I am a Jodo Shinshu minister. Mine is the Pure Land school of Mahayana Buddhism, founded in Japan in 1224. (I trained both here and in Japan.) In my school of Buddhist spirituality we often say we don’t meditate.
However, our practice of saying the name of the Buddha of Limitless Wisdom-light and Endless Life may strike some of you as meditative. We, as do hundreds of millions of Buddhists in various streams of tradition, say aloud or hold silently to Amida Buddha’s name. The most common form worldwide is “Namo Amida Butsu” — literally, “I rely on Amida Buddha” or “I rely upon the Awoken source of limitless wisdom light and endless life.”
It’s always good to see Shin Buddhists with the opportunity to write in the high profile Buddhist publications. I always learn something new about a tradition that I am (geographically) very, very close to. Hopefully others will also pick up something new about one of America’s oldest Buddhist traditions.
Why is the meditator sitting with her legs crossed like that? The graphic represents a beautiful symbolic ambiguity between either the lotus style or the agura style. This detail is small and for the most part insignificant, but the way we depict ourselves says a lot about our culture. Years ago I made a similar graphic, but with the meditator’s legs represented by a flat bar. I grew up learning to sit flat on the ground—“flat like a chair” as my brother describes it. “Flat” applies to the angle of your legs relative to your hips, regardless of whether you sit with both legs to the side, one leg in front of the other, one leg over the other, or both legs folded into padmasana. In contrast, our chair culture is much more conducive to people sitting in the X-style when they plop on the floor. I cannot understate how much I love the wonderful ambiguity in that design, and yet at the same time it leaves some of us out is something I couldn’t draw myself.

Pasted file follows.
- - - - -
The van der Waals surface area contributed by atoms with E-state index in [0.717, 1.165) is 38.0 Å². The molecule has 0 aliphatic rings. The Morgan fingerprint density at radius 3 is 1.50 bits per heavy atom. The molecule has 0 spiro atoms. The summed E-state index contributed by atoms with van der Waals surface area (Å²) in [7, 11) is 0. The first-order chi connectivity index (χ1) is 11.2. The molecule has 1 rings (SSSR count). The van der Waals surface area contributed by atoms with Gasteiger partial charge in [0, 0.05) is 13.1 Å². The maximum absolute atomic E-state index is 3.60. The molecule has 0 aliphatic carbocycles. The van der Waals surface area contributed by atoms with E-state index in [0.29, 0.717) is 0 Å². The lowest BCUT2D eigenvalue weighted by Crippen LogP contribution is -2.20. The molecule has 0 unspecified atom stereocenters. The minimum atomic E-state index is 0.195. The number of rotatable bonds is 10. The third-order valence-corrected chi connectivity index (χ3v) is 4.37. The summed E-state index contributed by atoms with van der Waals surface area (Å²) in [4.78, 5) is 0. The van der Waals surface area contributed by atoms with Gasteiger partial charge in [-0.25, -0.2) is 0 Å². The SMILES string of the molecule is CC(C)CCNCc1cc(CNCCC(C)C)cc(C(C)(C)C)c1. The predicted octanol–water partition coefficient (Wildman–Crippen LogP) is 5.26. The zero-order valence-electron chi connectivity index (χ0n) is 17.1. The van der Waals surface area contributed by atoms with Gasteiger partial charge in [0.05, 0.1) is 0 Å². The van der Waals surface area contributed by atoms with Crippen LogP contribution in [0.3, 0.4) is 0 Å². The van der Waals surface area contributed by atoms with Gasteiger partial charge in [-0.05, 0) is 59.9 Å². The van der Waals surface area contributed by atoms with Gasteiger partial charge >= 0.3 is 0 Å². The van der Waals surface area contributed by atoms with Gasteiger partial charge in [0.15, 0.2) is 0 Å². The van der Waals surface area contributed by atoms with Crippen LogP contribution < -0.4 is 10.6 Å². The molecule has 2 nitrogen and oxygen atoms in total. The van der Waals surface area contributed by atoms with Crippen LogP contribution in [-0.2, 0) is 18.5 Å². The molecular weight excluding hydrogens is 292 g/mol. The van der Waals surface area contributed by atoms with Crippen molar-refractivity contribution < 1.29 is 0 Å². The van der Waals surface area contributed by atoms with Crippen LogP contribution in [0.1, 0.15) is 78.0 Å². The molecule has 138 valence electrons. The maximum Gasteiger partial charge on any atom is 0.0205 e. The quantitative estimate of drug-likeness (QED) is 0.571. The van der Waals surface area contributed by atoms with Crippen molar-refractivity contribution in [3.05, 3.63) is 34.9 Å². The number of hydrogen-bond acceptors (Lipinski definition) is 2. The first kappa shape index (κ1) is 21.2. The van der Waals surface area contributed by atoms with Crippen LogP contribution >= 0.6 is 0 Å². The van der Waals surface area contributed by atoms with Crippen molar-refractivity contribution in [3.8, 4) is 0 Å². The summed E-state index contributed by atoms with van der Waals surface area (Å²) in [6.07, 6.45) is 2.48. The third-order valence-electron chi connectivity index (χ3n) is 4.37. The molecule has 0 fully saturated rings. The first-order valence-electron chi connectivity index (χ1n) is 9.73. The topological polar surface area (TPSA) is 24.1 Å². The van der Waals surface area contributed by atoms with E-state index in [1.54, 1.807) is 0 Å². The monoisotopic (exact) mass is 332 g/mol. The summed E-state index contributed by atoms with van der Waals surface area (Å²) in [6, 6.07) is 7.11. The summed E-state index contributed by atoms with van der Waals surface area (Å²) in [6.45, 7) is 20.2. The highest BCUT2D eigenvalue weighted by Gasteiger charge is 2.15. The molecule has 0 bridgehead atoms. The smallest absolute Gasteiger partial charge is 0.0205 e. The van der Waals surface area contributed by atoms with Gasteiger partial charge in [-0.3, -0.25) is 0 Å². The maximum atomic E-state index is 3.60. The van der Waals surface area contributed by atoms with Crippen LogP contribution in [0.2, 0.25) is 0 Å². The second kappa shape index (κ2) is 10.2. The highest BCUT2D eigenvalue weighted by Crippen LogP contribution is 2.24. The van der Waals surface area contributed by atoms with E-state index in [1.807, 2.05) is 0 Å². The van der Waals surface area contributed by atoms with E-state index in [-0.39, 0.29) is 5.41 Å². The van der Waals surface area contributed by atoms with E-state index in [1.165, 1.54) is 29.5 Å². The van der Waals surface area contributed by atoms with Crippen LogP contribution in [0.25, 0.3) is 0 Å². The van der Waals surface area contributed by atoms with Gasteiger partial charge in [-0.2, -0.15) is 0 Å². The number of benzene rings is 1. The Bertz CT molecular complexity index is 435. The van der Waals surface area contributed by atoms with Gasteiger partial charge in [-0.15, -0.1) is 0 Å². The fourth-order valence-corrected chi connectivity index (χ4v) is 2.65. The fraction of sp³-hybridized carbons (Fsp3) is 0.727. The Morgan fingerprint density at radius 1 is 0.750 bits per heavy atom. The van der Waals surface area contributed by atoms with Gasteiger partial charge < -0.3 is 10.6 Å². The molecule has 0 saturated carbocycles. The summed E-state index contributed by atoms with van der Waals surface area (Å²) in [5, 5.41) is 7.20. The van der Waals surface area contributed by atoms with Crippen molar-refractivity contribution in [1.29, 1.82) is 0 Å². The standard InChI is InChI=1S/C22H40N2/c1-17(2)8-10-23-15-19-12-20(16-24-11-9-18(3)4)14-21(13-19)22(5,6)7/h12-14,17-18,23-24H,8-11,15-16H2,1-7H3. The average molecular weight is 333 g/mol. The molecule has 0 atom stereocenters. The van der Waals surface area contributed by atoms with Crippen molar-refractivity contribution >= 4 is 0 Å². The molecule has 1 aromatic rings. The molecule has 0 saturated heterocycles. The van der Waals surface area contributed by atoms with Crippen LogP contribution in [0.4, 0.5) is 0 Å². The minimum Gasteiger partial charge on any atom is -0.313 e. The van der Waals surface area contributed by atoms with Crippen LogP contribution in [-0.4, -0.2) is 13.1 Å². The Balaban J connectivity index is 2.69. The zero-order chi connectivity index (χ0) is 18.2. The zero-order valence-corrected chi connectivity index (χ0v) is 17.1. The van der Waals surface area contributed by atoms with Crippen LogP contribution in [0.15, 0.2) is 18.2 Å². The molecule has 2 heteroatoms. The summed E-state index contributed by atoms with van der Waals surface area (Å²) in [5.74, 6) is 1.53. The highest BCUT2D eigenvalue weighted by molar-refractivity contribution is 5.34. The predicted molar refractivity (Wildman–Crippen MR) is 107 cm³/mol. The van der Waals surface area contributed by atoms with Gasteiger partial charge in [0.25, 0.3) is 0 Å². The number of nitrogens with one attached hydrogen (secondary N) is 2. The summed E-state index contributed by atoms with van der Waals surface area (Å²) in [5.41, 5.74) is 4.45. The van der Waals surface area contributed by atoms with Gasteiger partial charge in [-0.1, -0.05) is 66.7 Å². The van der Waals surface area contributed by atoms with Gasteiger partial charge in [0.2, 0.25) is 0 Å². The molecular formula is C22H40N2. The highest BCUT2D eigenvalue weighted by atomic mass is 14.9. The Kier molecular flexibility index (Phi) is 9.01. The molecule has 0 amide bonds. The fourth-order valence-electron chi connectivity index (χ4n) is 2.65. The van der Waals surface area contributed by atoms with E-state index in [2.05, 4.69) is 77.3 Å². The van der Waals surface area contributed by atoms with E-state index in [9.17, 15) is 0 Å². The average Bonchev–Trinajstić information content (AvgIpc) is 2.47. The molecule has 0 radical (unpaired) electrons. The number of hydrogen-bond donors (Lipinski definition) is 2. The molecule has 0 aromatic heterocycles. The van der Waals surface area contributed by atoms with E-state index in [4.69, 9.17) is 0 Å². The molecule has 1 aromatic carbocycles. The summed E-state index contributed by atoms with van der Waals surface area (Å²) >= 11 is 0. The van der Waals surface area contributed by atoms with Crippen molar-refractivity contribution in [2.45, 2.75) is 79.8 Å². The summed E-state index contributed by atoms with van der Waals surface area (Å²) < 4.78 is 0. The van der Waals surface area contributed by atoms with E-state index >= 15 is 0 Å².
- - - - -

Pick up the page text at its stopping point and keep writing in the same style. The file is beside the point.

One idea that was repeated frequently in my reading of the stack of books the librarian continued to pile higher and higher at my desk was the ‘practical benefits’ of meditation. The way that contemporary meditation teachers are discussing these more mundane benefits I would say is a kind of reinterpretation. In the early suttas we don’t see a proliferation of writings about how meditation will help with stress at work or managing emotions during complicated family situations. Obviously this has much to do with changing the tradition so it fits into a modern context, but it is more than just updating—there is a reinterpretation here that focuses more on practical benefits. But the question is why? Why is discussing more practical benefits necessary? Why this persuasion? Can the technique and the tradition of meditation within Buddhism speak for itself?
I certainly fall into this group of people who reinterpret meditation in terms of its usefulness. I suppose that this framing of meditation makes it easier to sell because it aligns with themes understood by a broad audience (anxiety reduction, blood pressure, concentration building, etc.) and also is easy to prove. But it’s another thing altogether were our only understanding of meditation to be in the context of simpler utilitarian terms.